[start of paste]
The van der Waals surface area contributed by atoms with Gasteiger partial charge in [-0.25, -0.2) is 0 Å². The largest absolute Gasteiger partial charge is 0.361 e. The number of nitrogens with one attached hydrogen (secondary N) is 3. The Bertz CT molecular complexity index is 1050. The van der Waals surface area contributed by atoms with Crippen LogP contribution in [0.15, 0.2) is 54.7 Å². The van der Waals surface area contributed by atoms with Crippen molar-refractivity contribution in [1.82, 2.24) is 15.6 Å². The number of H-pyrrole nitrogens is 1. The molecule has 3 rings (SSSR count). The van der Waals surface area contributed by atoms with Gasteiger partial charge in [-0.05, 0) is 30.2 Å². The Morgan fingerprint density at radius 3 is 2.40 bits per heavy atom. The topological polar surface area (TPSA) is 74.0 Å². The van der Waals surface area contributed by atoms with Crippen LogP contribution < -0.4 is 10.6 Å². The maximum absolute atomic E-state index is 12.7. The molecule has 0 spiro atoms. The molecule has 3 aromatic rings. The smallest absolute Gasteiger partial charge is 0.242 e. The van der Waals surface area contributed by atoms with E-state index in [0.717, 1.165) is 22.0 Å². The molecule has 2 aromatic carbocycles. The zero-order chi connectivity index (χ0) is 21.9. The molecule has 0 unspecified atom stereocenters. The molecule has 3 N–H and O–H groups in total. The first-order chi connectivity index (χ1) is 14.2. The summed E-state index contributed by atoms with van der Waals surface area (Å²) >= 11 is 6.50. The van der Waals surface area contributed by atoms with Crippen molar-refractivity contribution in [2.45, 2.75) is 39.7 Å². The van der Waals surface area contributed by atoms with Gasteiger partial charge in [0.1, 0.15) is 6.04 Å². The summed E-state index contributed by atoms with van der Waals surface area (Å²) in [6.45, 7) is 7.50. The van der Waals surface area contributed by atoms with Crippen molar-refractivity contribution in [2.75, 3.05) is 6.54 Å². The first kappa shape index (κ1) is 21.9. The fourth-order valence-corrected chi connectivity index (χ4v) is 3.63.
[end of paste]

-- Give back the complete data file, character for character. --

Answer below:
The van der Waals surface area contributed by atoms with Gasteiger partial charge in [-0.25, -0.2) is 0 Å². The largest absolute Gasteiger partial charge is 0.361 e. The number of nitrogens with one attached hydrogen (secondary N) is 3. The Bertz CT molecular complexity index is 1050. The van der Waals surface area contributed by atoms with Crippen LogP contribution in [0.15, 0.2) is 54.7 Å². The van der Waals surface area contributed by atoms with Crippen molar-refractivity contribution in [1.82, 2.24) is 15.6 Å². The number of H-pyrrole nitrogens is 1. The molecule has 3 rings (SSSR count). The van der Waals surface area contributed by atoms with Gasteiger partial charge in [-0.05, 0) is 30.2 Å². The Morgan fingerprint density at radius 3 is 2.40 bits per heavy atom. The topological polar surface area (TPSA) is 74.0 Å². The van der Waals surface area contributed by atoms with Crippen LogP contribution < -0.4 is 10.6 Å². The maximum absolute atomic E-state index is 12.7. The molecule has 0 spiro atoms. The molecule has 3 aromatic rings. The smallest absolute Gasteiger partial charge is 0.242 e. The van der Waals surface area contributed by atoms with E-state index in [0.717, 1.165) is 22.0 Å². The molecule has 2 aromatic carbocycles. The zero-order chi connectivity index (χ0) is 21.9. The molecule has 0 unspecified atom stereocenters. The molecule has 3 N–H and O–H groups in total. The first-order chi connectivity index (χ1) is 14.2. The summed E-state index contributed by atoms with van der Waals surface area (Å²) >= 11 is 6.50. The van der Waals surface area contributed by atoms with Crippen molar-refractivity contribution in [2.45, 2.75) is 39.7 Å². The van der Waals surface area contributed by atoms with Gasteiger partial charge in [0.1, 0.15) is 6.04 Å². The summed E-state index contributed by atoms with van der Waals surface area (Å²) in [6.45, 7) is 7.50. The van der Waals surface area contributed by atoms with Crippen molar-refractivity contribution in [2.75, 3.05) is 6.54 Å². The first kappa shape index (κ1) is 21.9. The fourth-order valence-corrected chi connectivity index (χ4v) is 3.63.